Home Research History of Coaching Natalie and John: A Narrative Perspective on the Future Hopes and Fears Facing Organizational Coaching

Natalie and John: A Narrative Perspective on the Future Hopes and Fears Facing Organizational Coaching

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The new biology of the brain also has shattered the old dualistic distinction between mind and body. We now know that our entire body is in some very important ways one large brain. We are making adjustments to our changing environment in all parts of our body and simultaneously engage and interweave our cortical (digital) system and our hormonal (analogic) system. Our mood and perspective each minute of our life is strongly influenced by our physical state – as defined by such bodily factors as nutrition, physical exercise, amounts and quality of sleep, and levels of such chemicals as estrogen, progesterone, testosterone and oxytocin.

We now know that a critical role is played by the amygdala and other areas of the mid-brain in the assessment of new experiences (as to whether or not they pose a threat or an opportunity), as well as in the collection and organization of memories. Our emotions are tightly interwoven with our retention of information, with our structuring and framing of retained information, and with the retrieval (recognition or recall) of this information, and with our decision making based on this information. These components of our brain are even very effective in making many kinds of decisions – even more effective in some instances than the rational (but easily over-whelmed) prefrontal areas of the brain. (Lehrer, 2009) As coaches, we must come to appreciate this close partnership between cognition and affect, as well as the bigger partnership between mind and body. As Michael Polanyi (1969) noted many years ago, we are always attending from our body to something else in our world, and this attentional base has a major impact on what we eventually see, feel and think.

Cognitive revolution

A closely related epistemological revolution which “viii (or at least should) influence future coaching engagements comes from the field of cognitive psychology. We now know quite a bit more than we did twenty years ago about how humans think. We have come to appreciate the remarkable way in which adults process the complex information of our postmodern era. Cognitive researchers such as Robert Kegan (1994) and Carol Gilligan (198 2) speak of multiple levels of cognitive competency–noting that adults tend to move from a rather simplistic, dualistic (black and white) frame of reference to frames of reference that embrace relativistic perspectives, interpersonal empathy, nested inferences and the capacity of critical and reflective thinking (metacognition: thinking-about-thinking). We are becoming more fully aware of the cognitive challenge associated with postmodern complexity, unpredictability and turbulence. We are often “in over our heads” (Kegan, 1994) when facing these cognitive challenge s and can use the assistance of a coach—especially if the coach is fully appreciative of these challenges and has adopted coaching strategies that not only help a client address these challenges, but also become more skillful themselves in making full use (without a co ach being present) of these meta-cognitive functions.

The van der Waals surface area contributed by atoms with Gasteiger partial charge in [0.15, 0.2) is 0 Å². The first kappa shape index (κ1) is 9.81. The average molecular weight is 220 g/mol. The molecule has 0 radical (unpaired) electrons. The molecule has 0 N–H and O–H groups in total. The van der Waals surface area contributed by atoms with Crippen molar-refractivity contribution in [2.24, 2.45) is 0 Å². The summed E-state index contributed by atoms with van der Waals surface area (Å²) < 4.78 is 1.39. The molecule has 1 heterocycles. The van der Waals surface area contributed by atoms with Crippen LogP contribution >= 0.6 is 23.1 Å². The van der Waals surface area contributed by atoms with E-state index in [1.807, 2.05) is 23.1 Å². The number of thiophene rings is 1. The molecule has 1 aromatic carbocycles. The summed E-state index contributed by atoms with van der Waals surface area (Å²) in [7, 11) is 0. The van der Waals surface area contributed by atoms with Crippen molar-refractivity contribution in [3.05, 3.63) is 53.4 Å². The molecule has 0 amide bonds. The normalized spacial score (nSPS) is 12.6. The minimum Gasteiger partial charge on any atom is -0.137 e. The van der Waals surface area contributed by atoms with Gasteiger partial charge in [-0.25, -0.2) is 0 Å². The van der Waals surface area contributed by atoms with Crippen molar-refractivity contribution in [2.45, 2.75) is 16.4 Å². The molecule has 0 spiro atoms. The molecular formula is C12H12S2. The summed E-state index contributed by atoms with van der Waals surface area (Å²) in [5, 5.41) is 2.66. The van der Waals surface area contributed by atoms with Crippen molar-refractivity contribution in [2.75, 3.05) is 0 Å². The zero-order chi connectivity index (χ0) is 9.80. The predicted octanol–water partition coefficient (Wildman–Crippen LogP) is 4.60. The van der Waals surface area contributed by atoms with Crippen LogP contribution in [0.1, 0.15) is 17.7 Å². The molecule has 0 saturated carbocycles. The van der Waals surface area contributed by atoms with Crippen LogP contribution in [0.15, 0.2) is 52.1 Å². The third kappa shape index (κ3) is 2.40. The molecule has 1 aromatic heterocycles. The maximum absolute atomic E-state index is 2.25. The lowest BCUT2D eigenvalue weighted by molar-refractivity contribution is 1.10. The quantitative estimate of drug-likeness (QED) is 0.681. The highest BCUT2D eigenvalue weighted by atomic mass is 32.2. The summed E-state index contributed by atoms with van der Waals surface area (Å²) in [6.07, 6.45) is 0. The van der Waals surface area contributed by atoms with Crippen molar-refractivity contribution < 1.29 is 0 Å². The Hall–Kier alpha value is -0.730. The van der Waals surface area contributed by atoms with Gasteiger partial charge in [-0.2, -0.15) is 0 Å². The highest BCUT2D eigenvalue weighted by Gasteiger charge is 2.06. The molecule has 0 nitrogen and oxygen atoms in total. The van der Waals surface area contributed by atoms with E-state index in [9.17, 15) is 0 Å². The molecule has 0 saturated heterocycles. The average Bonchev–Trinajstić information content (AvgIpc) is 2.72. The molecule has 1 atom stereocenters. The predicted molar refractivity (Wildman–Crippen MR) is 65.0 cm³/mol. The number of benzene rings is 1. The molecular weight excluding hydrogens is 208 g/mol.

As in the case of the neurobiological revolution, the cognitive revolution has not left the heart behind. The head and heart are constantly being “saturated” (Gergen, 1991) with different images of self (often manufactured to increase consumption). We have even learned how to “manage” our own feelings (Hochsheild, 1983). Cognitive psychologists point to the remarkable ways in which we convince ourselves that we are happy (or unhappy) and to the equally remarkable ways in which we distort reality in order to come to these conclusions about happiness (as well as competence, empowerment, and meaningfulness; see Gilbert, 2007). Leaders are faced with the task of determining what their ” real” and “authentic” self really is, how they are really feeling about what is happening to them and around them, and whether or not they chose to be happy, powerful or competent. We are likely to find that coaches are being asked, with increasing frequency, to assist leaders wi.th these tasks. What will be the coaching tools that are most appropriate to the identification of an authentic sense of self, a non-distorted appraisal of personal happiness, or an accurate assessment of one’s emotional state?

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